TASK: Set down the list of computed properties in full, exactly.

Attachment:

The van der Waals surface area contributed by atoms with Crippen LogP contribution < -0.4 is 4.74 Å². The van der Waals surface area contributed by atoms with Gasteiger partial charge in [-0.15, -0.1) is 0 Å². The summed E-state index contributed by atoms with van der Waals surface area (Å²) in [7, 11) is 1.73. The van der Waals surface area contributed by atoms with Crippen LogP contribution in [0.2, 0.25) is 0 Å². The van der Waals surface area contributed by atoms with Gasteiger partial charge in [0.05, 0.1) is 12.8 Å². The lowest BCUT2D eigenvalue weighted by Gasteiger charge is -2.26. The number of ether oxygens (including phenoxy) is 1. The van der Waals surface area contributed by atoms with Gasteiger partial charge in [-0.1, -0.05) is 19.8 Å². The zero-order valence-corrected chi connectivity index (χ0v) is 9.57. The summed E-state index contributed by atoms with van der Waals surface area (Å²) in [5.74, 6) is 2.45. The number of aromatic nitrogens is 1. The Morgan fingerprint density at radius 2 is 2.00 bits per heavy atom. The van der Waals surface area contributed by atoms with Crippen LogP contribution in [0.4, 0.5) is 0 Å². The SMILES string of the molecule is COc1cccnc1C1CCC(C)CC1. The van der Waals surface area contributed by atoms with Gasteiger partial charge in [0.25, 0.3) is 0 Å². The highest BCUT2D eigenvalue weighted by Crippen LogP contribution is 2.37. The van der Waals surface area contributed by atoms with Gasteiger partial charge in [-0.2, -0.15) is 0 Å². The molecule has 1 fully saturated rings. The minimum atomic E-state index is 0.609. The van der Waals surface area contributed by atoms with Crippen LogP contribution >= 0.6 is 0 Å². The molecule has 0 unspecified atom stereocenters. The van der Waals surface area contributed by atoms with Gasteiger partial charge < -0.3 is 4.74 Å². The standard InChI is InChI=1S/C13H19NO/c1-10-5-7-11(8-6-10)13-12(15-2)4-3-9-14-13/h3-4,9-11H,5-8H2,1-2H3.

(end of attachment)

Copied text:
The van der Waals surface area contributed by atoms with Crippen LogP contribution < -0.4 is 4.74 Å². The van der Waals surface area contributed by atoms with Gasteiger partial charge in [-0.15, -0.1) is 0 Å². The summed E-state index contributed by atoms with van der Waals surface area (Å²) in [7, 11) is 1.73. The van der Waals surface area contributed by atoms with Crippen LogP contribution in [0.2, 0.25) is 0 Å². The van der Waals surface area contributed by atoms with Gasteiger partial charge in [0.05, 0.1) is 12.8 Å². The lowest BCUT2D eigenvalue weighted by Gasteiger charge is -2.26. The number of ether oxygens (including phenoxy) is 1. The van der Waals surface area contributed by atoms with Gasteiger partial charge in [-0.1, -0.05) is 19.8 Å². The zero-order valence-corrected chi connectivity index (χ0v) is 9.57. The summed E-state index contributed by atoms with van der Waals surface area (Å²) in [5.74, 6) is 2.45. The number of aromatic nitrogens is 1. The Morgan fingerprint density at radius 2 is 2.00 bits per heavy atom. The van der Waals surface area contributed by atoms with Crippen LogP contribution in [0.4, 0.5) is 0 Å². The SMILES string of the molecule is COc1cccnc1C1CCC(C)CC1. The van der Waals surface area contributed by atoms with Gasteiger partial charge in [0.25, 0.3) is 0 Å². The highest BCUT2D eigenvalue weighted by Crippen LogP contribution is 2.37. The van der Waals surface area contributed by atoms with Gasteiger partial charge in [-0.2, -0.15) is 0 Å². The molecule has 1 fully saturated rings. The minimum atomic E-state index is 0.609. The van der Waals surface area contributed by atoms with Crippen LogP contribution >= 0.6 is 0 Å². The molecule has 0 unspecified atom stereocenters. The van der Waals surface area contributed by atoms with Gasteiger partial charge < -0.3 is 4.74 Å². The standard InChI is InChI=1S/C13H19NO/c1-10-5-7-11(8-6-10)13-12(15-2)4-3-9-14-13/h3-4,9-11H,5-8H2,1-2H3.